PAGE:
misLeading Indicators: How to reliably measure your business

The definitions of performance indicators are critical: the case of unemployment.

Posted on | June 9, 2011 | No Comments

The US Bureau of Labor statistics calculates inflation several different ways. The mostly widely reported is U-3, and what people generally call the “unemployment rate.” U-6 has a broader definition and includes discouraged workers and those that work part time because they cannot find full time work.

In the 1930’s depression many workers were given “work-relief” jobs. Were they employed or unemployed?  The official numbers counted them as employed. Robert Margo, a professor of economics at Vanderbilt University,  compared two versions of the depression unemployment numbers, one which counted them as unemployed (by Lebergott), which seems quite reasonable, and the other as employed (by Darby).  Lebergott’s unemployment rate was greater than Darby’s rate every year from 1930 to 1940, sometimes by more than 5%.  (See here or here)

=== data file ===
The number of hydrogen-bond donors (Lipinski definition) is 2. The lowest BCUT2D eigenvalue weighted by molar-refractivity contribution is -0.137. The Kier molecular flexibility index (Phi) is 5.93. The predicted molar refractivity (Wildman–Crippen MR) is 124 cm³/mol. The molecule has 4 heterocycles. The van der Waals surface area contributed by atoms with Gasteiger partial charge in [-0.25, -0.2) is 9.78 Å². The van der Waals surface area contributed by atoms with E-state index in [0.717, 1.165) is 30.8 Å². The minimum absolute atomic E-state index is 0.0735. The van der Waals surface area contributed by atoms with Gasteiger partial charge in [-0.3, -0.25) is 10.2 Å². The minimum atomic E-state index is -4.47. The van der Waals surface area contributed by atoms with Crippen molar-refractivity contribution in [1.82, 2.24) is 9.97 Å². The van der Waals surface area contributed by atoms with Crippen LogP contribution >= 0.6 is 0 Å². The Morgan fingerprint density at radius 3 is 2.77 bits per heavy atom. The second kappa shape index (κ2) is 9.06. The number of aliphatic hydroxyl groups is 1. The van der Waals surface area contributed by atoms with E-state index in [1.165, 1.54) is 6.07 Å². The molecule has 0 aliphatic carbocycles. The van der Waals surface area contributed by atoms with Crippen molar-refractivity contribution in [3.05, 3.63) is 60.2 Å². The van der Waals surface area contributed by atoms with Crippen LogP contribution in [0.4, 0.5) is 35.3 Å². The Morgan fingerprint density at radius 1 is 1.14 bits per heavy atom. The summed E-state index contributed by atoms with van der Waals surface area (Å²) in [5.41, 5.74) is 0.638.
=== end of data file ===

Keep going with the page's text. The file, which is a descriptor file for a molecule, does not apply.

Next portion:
A similar discrepancy exists today.  According to John Williams at www.shadowstats.com,  the U-6 rate does not count long-term discouraged workers. When they are added to the calculation, the unemployment rate is about 5% higher than the U-6 rate.

The striking thing is that the Shadowstat’s number for today is about as high as Lebergott’s depression era unemployment rate in the 1930′s (see below. Chart Courtesy of ShadowStats.com.


What is the “correct” measure of unemployment? We can debate endlessly how best to define and measure it. The lesson is that you must understand how an indicator is defined is you are going to make any sense of it. The definition is critical, as are the motivations behind it.


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